There is nothing more agglutinating in American society than a war. Democratic presidents, as well as Republicans, have been responsible for several wars. Historically, they are politicians more adept at the doctrines of Machiavelli and Henry Kissinger than at other theories that predict the right of peoples to self-determination. Barack Obama, for example, wanted the world to believe in precision drones, those that would take out of the scene, with missiles, only particular targets. But reality showed that nothing was precise, as he pledged. When the United States saw the need to eliminate an enemy, and he could be at a wedding with 350 other guests in Afghanistan, all civilians, the missile crashed in the same way. 

The assassination of tribal leaders, per se, is already questionable by all standards that the UN had, even more so with the number of civilians involved.

Obama was also unable to close Guantánamo, either because of Congress or because of political will. It was a campaign promise, but history will tell what was the real effort to fulfil it. 

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Biden is not Trump, but in his speeches, between the lines, it is clear that American exceptionalism, the one that sees itself as a global leader in other countries’ domestic affairs, will not be absent from the agenda.

However, in the short term, at least so far, the war that Biden proposes is against the new coronavirus.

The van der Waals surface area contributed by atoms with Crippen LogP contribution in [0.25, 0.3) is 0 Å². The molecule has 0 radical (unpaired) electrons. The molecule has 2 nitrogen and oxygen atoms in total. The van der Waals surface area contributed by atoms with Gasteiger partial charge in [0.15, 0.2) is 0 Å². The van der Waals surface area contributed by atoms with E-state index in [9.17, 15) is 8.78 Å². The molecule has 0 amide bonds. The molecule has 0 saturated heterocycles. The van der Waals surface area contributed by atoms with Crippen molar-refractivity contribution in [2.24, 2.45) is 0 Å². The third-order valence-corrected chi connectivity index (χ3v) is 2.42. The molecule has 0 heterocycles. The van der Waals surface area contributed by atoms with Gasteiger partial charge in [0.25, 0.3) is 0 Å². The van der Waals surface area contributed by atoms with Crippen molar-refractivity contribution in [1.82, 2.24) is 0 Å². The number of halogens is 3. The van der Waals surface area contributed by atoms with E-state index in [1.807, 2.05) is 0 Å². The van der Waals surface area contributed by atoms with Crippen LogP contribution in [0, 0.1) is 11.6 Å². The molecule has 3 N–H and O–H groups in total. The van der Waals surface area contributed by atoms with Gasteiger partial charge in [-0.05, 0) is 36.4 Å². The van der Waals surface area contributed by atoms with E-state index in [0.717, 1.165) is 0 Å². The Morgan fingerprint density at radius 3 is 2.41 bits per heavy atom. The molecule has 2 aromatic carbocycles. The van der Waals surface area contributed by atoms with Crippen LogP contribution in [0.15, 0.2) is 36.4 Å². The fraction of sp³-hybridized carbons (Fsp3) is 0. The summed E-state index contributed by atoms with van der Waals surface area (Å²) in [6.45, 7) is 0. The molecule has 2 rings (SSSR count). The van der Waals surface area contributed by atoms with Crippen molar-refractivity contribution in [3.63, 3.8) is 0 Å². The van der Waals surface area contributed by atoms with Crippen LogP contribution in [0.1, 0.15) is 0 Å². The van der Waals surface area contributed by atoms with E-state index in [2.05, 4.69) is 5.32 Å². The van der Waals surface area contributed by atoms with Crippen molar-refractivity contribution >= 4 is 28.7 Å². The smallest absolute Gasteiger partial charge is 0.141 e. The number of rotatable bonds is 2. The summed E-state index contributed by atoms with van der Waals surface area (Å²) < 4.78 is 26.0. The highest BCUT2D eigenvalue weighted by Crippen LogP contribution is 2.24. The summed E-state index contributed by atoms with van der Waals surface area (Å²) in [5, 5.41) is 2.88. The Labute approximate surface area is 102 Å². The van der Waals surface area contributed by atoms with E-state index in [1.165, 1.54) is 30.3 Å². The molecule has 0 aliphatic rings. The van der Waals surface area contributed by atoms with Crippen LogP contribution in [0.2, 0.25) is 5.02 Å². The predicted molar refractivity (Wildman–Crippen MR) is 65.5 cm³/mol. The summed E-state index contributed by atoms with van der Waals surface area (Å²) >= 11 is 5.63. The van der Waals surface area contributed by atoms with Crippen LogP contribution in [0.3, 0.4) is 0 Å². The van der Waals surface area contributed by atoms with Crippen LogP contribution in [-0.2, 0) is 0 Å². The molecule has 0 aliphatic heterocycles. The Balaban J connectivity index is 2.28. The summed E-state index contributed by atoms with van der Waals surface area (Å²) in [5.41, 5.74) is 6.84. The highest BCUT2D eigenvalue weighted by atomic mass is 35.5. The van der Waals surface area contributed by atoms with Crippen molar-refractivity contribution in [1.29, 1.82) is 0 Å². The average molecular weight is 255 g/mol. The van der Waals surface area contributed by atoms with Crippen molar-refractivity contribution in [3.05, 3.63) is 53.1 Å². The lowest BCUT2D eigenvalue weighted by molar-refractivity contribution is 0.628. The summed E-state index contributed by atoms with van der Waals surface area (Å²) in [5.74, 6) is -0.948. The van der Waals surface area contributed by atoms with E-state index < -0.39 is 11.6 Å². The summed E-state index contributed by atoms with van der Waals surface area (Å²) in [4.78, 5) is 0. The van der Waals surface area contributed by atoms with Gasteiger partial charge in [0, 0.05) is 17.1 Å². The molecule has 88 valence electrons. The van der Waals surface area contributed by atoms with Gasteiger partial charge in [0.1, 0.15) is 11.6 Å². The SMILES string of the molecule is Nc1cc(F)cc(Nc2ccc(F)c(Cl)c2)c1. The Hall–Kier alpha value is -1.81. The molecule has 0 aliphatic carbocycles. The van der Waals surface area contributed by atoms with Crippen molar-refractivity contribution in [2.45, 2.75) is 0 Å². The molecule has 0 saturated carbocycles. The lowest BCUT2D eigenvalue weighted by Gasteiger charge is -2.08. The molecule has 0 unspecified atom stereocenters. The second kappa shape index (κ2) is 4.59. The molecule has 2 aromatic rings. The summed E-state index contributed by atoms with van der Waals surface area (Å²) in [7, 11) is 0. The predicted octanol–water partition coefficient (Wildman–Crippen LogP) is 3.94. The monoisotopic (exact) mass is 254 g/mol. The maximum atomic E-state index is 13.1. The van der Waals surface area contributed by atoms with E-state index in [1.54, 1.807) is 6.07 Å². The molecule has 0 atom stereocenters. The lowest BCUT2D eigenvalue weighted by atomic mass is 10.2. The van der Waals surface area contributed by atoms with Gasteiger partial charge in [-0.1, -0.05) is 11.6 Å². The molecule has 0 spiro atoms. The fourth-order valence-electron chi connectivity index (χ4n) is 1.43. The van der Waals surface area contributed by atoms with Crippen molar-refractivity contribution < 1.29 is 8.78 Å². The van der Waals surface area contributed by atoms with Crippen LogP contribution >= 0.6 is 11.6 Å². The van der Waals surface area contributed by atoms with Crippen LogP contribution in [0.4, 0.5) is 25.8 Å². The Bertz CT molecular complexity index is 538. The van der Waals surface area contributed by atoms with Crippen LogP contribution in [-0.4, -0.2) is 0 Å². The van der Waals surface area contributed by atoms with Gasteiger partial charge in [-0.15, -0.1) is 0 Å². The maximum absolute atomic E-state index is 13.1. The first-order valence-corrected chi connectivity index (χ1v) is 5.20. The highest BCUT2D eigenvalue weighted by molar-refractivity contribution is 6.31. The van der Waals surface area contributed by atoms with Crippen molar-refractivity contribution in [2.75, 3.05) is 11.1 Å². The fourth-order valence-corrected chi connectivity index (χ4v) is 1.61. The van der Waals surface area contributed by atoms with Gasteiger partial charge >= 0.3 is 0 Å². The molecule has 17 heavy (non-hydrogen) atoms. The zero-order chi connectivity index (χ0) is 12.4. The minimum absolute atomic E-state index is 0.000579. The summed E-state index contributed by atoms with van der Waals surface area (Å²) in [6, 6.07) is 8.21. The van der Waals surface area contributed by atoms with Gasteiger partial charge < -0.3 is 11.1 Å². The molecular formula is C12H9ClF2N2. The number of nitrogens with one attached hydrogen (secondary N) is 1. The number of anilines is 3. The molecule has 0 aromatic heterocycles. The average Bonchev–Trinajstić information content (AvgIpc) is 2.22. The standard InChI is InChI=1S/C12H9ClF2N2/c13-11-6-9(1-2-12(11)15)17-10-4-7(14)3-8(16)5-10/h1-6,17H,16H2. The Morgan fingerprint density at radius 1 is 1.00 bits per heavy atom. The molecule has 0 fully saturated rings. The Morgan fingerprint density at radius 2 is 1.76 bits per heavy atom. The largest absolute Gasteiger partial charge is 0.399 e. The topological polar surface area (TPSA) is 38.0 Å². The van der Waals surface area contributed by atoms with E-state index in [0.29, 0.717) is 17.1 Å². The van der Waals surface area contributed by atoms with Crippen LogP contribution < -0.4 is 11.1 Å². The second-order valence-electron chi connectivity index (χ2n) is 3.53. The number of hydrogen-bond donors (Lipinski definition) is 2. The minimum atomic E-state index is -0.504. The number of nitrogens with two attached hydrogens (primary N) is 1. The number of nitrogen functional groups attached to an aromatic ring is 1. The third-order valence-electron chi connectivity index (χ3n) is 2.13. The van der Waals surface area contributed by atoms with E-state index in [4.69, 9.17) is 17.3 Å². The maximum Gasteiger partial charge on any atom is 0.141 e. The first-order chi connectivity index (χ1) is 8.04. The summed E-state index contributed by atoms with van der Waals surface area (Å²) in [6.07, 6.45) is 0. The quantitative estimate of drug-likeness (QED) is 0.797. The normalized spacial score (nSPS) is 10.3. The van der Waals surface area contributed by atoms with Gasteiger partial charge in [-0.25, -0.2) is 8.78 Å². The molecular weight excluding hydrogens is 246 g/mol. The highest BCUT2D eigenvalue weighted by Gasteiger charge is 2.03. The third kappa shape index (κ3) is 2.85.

Biden is not Trump, but in his speeches, between the lines, it is clear that American exceptionalism, the one that sees itself as a global leader in other countries’ domestic affairs, will not be absent from the agenda. The new president of the U.S. did not forget to mention, in almost any public appearance and in social networks, the role that the country hopes to play on the world stage: leadership. “Let’s put America back at the head of the table” and “the world does not organize itself” are Biden’s mantras. 

The Amazon rainforest, for its role in global warming, keeps coming out of Biden’s mouth. However, a look at his government plan makes clear the lack of preparation in the environmental policies submitted by the then-candidate. It is unrealistic to propose that the United States become a completely green economy in the coming years. This clearly demonstrates the dichotomy between the speech and what might actually happen behind the scenes and in the White House kitchen.

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It is certain that the strategy will not be coercive or disruptive, as Trump proposed. The last President did less than was believed by doctrines considered important to Republicans. By denying the new coronavirus pandemic and encouraging fake news and conspiracy theories, this ended up creating a conflictive and cracked domestic environment. And he had no problem breaking one of the biggest American slogans: “Together we stand, divided we fall”.